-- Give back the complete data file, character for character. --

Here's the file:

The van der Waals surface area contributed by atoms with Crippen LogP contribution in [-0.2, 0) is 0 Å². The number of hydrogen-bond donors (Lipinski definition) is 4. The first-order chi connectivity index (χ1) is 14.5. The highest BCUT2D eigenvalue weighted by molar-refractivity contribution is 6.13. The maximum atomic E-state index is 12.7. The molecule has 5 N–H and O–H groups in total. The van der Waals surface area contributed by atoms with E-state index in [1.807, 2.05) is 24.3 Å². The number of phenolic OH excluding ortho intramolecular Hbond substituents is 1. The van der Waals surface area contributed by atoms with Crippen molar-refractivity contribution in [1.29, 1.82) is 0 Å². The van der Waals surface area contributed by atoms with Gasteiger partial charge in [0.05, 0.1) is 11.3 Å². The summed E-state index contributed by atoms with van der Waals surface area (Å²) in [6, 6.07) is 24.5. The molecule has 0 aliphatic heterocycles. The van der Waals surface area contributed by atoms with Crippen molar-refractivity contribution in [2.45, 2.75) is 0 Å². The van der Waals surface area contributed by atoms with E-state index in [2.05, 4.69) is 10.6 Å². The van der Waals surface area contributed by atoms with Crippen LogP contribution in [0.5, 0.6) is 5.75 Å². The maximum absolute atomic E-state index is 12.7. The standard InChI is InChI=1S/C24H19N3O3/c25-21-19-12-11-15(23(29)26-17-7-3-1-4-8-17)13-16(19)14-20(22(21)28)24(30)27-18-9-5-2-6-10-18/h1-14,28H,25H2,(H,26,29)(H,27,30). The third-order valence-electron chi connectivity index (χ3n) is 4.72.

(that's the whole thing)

The van der Waals surface area contributed by atoms with Crippen LogP contribution in [-0.2, 0) is 0 Å². The number of hydrogen-bond donors (Lipinski definition) is 4. The first-order chi connectivity index (χ1) is 14.5. The highest BCUT2D eigenvalue weighted by molar-refractivity contribution is 6.13. The maximum atomic E-state index is 12.7. The molecule has 5 N–H and O–H groups in total. The van der Waals surface area contributed by atoms with E-state index in [1.807, 2.05) is 24.3 Å². The number of phenolic OH excluding ortho intramolecular Hbond substituents is 1. The van der Waals surface area contributed by atoms with Crippen molar-refractivity contribution in [1.29, 1.82) is 0 Å². The van der Waals surface area contributed by atoms with Gasteiger partial charge in [0.05, 0.1) is 11.3 Å². The summed E-state index contributed by atoms with van der Waals surface area (Å²) in [6, 6.07) is 24.5. The molecule has 0 aliphatic heterocycles. The van der Waals surface area contributed by atoms with Crippen molar-refractivity contribution in [2.45, 2.75) is 0 Å². The van der Waals surface area contributed by atoms with E-state index in [2.05, 4.69) is 10.6 Å². The van der Waals surface area contributed by atoms with Crippen LogP contribution in [0.5, 0.6) is 5.75 Å². The maximum absolute atomic E-state index is 12.7. The standard InChI is InChI=1S/C24H19N3O3/c25-21-19-12-11-15(23(29)26-17-7-3-1-4-8-17)13-16(19)14-20(22(21)28)24(30)27-18-9-5-2-6-10-18/h1-14,28H,25H2,(H,26,29)(H,27,30). The third-order valence-electron chi connectivity index (χ3n) is 4.72.